I went down this path a few years ago when I had to convert some audio fingerprinting code from floating-point to fixed-point. The hard parts were the DCT (which used a large cosine table) and a high-precision logarithm. I found surprisingly little in the way of existing libraries. Since then, I have heard that the original Sony PlayStation (PS1) had no floating-point support, so development forums (fori?) for it, if they still exist, might have what you are looking for.

Some people I have worked with have had good luck with the NewMat library, though it is geared toward linear algebra rather than trigonometry, and seems to focus on floating-point numbers. Still, its site leads to this list, which looks to be worth checking out. I also found spuc, a signal processing library that might be good for fixed-point support. And years ago I saw a signal processing template library (sptl) from Fraunhofer. I think it was proprietary, but may be available somehow.

All that being said, I think you are pretty close with what you have already. Since you have a sine function, you basically also have a cosine function, provided you transform the input appropriately (`cos(x) == sin(x + pi/2)`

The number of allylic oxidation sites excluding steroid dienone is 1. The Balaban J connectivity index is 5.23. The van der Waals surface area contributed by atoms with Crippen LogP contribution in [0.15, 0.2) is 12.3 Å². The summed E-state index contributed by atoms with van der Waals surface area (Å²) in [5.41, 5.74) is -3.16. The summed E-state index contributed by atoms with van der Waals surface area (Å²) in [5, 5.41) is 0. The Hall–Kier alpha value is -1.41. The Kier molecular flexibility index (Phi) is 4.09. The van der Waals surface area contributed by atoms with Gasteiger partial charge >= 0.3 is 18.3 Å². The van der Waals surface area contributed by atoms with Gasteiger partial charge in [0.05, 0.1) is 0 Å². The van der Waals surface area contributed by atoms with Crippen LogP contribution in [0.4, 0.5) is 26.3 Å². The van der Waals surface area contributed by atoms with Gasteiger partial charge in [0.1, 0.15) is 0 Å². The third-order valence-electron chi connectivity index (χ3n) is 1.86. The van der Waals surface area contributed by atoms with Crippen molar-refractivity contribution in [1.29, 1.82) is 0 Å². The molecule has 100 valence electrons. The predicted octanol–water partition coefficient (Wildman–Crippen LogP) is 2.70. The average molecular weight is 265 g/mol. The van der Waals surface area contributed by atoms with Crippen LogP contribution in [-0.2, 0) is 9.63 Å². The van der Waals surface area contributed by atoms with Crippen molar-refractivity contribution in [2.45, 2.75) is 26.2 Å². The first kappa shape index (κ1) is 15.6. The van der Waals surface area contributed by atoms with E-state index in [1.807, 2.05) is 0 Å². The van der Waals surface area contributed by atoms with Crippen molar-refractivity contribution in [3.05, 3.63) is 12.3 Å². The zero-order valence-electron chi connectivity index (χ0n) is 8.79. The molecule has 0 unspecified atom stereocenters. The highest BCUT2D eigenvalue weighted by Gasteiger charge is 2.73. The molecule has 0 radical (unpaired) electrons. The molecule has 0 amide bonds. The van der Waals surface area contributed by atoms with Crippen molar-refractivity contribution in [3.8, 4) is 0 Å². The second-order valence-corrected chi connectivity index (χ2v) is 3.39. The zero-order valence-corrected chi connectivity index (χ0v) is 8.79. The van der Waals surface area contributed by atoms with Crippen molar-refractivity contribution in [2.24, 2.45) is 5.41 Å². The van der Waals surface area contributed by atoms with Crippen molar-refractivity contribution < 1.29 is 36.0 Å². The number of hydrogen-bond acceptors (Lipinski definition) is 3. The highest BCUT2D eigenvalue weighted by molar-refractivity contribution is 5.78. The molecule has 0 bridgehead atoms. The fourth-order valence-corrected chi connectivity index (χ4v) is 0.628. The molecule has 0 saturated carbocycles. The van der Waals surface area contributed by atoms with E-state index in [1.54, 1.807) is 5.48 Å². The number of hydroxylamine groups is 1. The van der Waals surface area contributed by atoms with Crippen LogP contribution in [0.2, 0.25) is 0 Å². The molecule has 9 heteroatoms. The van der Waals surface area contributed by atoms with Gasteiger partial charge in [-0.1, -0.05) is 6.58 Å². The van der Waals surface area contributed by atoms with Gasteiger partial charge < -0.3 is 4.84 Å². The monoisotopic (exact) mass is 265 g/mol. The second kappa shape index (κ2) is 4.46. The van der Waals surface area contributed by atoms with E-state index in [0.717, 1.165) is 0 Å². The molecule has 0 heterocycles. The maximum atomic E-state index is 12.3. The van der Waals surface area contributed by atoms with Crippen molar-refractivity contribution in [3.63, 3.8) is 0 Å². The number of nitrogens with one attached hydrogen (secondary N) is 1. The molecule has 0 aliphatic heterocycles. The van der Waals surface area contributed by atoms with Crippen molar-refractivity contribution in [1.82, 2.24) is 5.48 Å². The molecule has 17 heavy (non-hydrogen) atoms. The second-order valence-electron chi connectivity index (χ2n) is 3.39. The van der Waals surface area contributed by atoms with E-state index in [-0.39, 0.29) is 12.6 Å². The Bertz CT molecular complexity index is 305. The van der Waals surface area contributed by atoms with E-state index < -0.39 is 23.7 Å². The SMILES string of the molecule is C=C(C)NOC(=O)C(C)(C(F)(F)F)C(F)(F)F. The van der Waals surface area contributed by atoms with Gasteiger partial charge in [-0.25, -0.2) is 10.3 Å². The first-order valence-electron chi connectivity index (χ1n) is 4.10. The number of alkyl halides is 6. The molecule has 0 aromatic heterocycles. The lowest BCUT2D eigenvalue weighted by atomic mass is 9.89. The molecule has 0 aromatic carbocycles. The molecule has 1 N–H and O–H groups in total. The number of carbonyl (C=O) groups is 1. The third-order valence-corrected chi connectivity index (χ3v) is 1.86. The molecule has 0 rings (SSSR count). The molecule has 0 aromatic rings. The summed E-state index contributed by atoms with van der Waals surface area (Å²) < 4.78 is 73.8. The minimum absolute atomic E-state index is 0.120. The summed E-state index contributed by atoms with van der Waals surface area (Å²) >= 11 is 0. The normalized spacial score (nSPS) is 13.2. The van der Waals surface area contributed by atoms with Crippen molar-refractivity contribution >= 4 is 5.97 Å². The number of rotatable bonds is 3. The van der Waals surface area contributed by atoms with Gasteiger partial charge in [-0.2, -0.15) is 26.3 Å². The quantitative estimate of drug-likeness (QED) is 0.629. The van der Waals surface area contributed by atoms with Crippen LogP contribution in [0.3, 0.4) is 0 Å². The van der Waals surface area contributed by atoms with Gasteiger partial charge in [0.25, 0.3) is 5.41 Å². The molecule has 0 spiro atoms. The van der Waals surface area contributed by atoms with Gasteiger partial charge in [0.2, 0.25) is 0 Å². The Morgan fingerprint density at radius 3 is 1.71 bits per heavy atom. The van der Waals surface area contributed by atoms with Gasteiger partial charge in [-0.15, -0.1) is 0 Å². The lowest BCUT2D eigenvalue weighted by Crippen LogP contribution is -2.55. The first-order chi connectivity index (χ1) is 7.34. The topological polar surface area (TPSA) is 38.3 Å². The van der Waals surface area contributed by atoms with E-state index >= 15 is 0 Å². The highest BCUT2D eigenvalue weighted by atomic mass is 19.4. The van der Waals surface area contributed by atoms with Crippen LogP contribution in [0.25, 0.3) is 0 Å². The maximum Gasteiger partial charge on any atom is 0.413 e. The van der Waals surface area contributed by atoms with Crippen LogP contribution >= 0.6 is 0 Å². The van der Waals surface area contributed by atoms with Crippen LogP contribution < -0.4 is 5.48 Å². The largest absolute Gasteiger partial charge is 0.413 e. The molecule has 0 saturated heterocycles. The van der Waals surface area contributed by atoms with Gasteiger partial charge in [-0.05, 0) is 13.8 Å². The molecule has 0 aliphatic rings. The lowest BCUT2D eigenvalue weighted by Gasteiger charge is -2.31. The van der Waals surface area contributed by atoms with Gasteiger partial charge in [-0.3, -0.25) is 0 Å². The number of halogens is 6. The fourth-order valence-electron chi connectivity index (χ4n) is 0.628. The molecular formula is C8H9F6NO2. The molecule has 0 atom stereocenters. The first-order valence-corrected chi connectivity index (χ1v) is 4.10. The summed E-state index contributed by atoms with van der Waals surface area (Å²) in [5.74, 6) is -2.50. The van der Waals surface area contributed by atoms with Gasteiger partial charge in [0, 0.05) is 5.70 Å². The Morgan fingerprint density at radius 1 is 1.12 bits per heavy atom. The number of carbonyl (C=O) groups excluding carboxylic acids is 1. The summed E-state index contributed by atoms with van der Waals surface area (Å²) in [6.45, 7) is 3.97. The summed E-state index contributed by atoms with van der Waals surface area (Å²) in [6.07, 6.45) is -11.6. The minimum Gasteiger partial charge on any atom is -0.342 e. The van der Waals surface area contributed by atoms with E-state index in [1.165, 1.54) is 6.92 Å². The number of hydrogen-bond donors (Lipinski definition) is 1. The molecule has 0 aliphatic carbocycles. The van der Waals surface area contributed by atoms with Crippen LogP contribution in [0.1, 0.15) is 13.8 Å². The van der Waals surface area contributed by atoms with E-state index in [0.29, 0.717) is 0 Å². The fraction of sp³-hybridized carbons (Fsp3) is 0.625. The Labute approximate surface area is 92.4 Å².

). Since the tangent is the quotient of the sine and cosine (`tan(x) = sin(x) / cos(x)`

) you are basically there for the trigonometry.

Regarding vectors, don't the STL vector and valarray classes combined with STL algorithms get you pretty close, too? If not, there's always Boost's math libraries.

Sorry I can't point you to the silver bullet you are looking for, but what you are trying to do is rather uncommon these days. People who want precision usually go straight to floating-point, which has decent performance on modern processors, and lots of library support. Those who want speed on resource-constrained hardware usually don't need precision and aren't doing trig by the vector, and probably aren't doing C++ either. I think your best option is to roll your own. Try to think of it as applying the wheel design pattern in a new context, rather than reinventing it. :)